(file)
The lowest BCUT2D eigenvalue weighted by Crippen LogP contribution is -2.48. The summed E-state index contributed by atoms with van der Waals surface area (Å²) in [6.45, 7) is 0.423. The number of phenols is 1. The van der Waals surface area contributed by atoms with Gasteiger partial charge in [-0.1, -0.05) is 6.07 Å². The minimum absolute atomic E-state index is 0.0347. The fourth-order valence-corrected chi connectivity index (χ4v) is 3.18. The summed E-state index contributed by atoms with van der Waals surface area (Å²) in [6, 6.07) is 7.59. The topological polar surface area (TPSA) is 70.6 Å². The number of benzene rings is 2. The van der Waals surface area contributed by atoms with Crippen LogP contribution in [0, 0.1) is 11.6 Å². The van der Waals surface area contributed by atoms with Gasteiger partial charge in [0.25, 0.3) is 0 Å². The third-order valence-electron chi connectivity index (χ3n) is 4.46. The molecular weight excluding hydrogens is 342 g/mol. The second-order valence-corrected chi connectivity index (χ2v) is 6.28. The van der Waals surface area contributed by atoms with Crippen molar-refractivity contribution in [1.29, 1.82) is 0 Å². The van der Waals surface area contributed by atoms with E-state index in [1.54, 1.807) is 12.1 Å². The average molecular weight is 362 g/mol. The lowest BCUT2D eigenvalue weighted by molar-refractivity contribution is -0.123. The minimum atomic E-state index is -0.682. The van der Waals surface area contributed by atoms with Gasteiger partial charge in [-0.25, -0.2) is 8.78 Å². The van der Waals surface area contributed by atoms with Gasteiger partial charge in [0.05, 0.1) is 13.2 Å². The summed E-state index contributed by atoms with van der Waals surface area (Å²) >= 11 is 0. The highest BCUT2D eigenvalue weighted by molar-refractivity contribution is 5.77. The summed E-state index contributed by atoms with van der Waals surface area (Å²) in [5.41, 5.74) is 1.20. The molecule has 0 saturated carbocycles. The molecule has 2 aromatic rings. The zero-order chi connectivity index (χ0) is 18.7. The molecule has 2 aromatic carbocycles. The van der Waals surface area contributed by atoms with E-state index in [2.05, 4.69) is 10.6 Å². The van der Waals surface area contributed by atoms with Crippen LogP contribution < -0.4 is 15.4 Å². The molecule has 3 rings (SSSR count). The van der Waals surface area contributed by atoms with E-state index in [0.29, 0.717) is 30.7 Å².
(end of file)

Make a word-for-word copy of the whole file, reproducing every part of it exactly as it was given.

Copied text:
The lowest BCUT2D eigenvalue weighted by Crippen LogP contribution is -2.48. The summed E-state index contributed by atoms with van der Waals surface area (Å²) in [6.45, 7) is 0.423. The number of phenols is 1. The van der Waals surface area contributed by atoms with Gasteiger partial charge in [-0.1, -0.05) is 6.07 Å². The minimum absolute atomic E-state index is 0.0347. The fourth-order valence-corrected chi connectivity index (χ4v) is 3.18. The summed E-state index contributed by atoms with van der Waals surface area (Å²) in [6, 6.07) is 7.59. The topological polar surface area (TPSA) is 70.6 Å². The number of benzene rings is 2. The van der Waals surface area contributed by atoms with Crippen LogP contribution in [0, 0.1) is 11.6 Å². The van der Waals surface area contributed by atoms with Gasteiger partial charge in [0.25, 0.3) is 0 Å². The third-order valence-electron chi connectivity index (χ3n) is 4.46. The molecular weight excluding hydrogens is 342 g/mol. The second-order valence-corrected chi connectivity index (χ2v) is 6.28. The van der Waals surface area contributed by atoms with Crippen molar-refractivity contribution in [1.29, 1.82) is 0 Å². The van der Waals surface area contributed by atoms with E-state index in [1.54, 1.807) is 12.1 Å². The average molecular weight is 362 g/mol. The lowest BCUT2D eigenvalue weighted by molar-refractivity contribution is -0.123. The minimum atomic E-state index is -0.682. The van der Waals surface area contributed by atoms with Gasteiger partial charge in [-0.25, -0.2) is 8.78 Å². The van der Waals surface area contributed by atoms with Gasteiger partial charge in [0.05, 0.1) is 13.2 Å². The summed E-state index contributed by atoms with van der Waals surface area (Å²) >= 11 is 0. The highest BCUT2D eigenvalue weighted by molar-refractivity contribution is 5.77. The summed E-state index contributed by atoms with van der Waals surface area (Å²) in [5.41, 5.74) is 1.20. The molecule has 0 saturated carbocycles. The molecule has 2 aromatic rings. The zero-order chi connectivity index (χ0) is 18.7. The molecule has 2 aromatic carbocycles. The van der Waals surface area contributed by atoms with E-state index in [2.05, 4.69) is 10.6 Å². The van der Waals surface area contributed by atoms with Crippen LogP contribution < -0.4 is 15.4 Å². The molecule has 3 rings (SSSR count). The van der Waals surface area contributed by atoms with E-state index in [0.29, 0.717) is 30.7 Å².